17 January 2011

±0 – plus minus zero – Christoph Marthaler meets Greenland

The Bergen International Festival has joined forces with a number of other European cultural institutions to create a new musical theatre performance with Greenland as the starting point. This production has been titled ±0, and will be staged by Swiss director Christoph Marthaler.

±0 – plus minus zero – is the point where solid and liquid meet, where solid ground becomes thin ice. Few places have more experience of this grey area than Greenland, where extreme natural conditions and social isolation dominate everyday life, and the difference between plus and minus can be the difference between life and death.

The forgotten stories
In spring 2011, director Christoph Marthaler will head for Greenland to find out what the ±0 condition actually feels like. Over the past 20 years, he has established a position for himself as one of Europe’s most respected dramatic artists, and he is well-known for productions that combine warmth, humour and music. Together with his own troupe of actors and local artists from Nuuk and Uummannaq, he will carry out a theatrical project on the world’s biggest island. Far from Europe’s centres of culture, Marthaler’s expedition will come into contact with Greenland’s forgotten stories, forgotten people and forgotten music.

The world premiere is in Nuuk 30 April 2011, after which the production will travel to Wiener Festwochen before coming to the Bergen International Festival on 4–7 June. In fall, the performance will be shown in Paris, Berlin, Copenhagen and Stockholm, with more venues to be added.

The inland ice is melting
With Greenland’s mythical world and traditions as a backdrop, this musical production will be a new arena in which different experiences and perspectives on the future meet and merge.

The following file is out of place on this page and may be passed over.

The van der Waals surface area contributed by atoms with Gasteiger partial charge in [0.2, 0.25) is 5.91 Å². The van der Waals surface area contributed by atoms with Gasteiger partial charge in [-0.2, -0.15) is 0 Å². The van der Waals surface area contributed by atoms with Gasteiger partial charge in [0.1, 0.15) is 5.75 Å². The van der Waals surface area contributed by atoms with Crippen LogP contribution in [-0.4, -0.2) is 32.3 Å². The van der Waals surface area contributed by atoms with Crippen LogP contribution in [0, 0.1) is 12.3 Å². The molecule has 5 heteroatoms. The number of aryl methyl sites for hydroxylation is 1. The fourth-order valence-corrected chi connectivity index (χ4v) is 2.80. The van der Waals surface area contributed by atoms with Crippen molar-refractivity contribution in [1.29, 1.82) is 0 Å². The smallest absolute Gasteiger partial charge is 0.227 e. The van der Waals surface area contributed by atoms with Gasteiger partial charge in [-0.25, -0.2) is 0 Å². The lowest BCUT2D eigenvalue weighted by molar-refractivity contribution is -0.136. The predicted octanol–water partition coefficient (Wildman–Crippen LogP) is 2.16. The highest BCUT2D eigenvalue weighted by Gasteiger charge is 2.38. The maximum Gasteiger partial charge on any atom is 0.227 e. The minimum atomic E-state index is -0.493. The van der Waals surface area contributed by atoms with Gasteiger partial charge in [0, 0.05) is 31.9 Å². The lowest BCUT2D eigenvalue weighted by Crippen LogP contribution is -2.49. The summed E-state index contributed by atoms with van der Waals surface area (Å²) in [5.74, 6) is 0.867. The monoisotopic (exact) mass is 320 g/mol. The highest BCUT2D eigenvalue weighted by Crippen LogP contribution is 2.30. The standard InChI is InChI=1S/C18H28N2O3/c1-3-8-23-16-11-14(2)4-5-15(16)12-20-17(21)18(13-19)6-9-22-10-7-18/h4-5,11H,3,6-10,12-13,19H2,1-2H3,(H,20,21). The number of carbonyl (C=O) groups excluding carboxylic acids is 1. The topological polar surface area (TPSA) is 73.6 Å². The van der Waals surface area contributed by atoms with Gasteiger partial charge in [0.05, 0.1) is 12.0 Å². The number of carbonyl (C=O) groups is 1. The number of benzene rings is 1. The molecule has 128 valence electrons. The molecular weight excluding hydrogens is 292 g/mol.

– To most Europeans Greenland is a magical place of eternal ice and true nature. In general, people know little about Greelanders and the island’s long and difficult history. Greenland is also the place where the inland ice is melting, and where the catastrophic consequences of the climatic changes are manifesting themselves and becoming visible as something other than an abstract phenomena, says Christoph Marthaler.

These conditions of life are what interest the Swiss director, and the unique sounds and conversations from this part of the world will form the core of this production.

A co-production between Bergen International Festival, Wiener Festwochen, the Royal Danish Theatre in Copenhagen, Volksbühne am-Rosa-Luxemburg-Platz, Stockholm’s Stadsteatern, Napoli Festival Teàtro Italia, Théàtre de la Ville in Paris and others.

Supported by Nordic Culture Point and Freedom of Expression Foundation

01 January 2011

Your greatest Wagner experience in 2010?

Happy New Year to all Wagner lovers! My greatest Wagner experiences in 2010 were the new productions of Tannhäuser (Stefan Herheim in Oslo) and Lohengrin (Hans Neuenfels / Andris Nelsons in Bayreuth).

What was your greatest Wagner experience in 2010?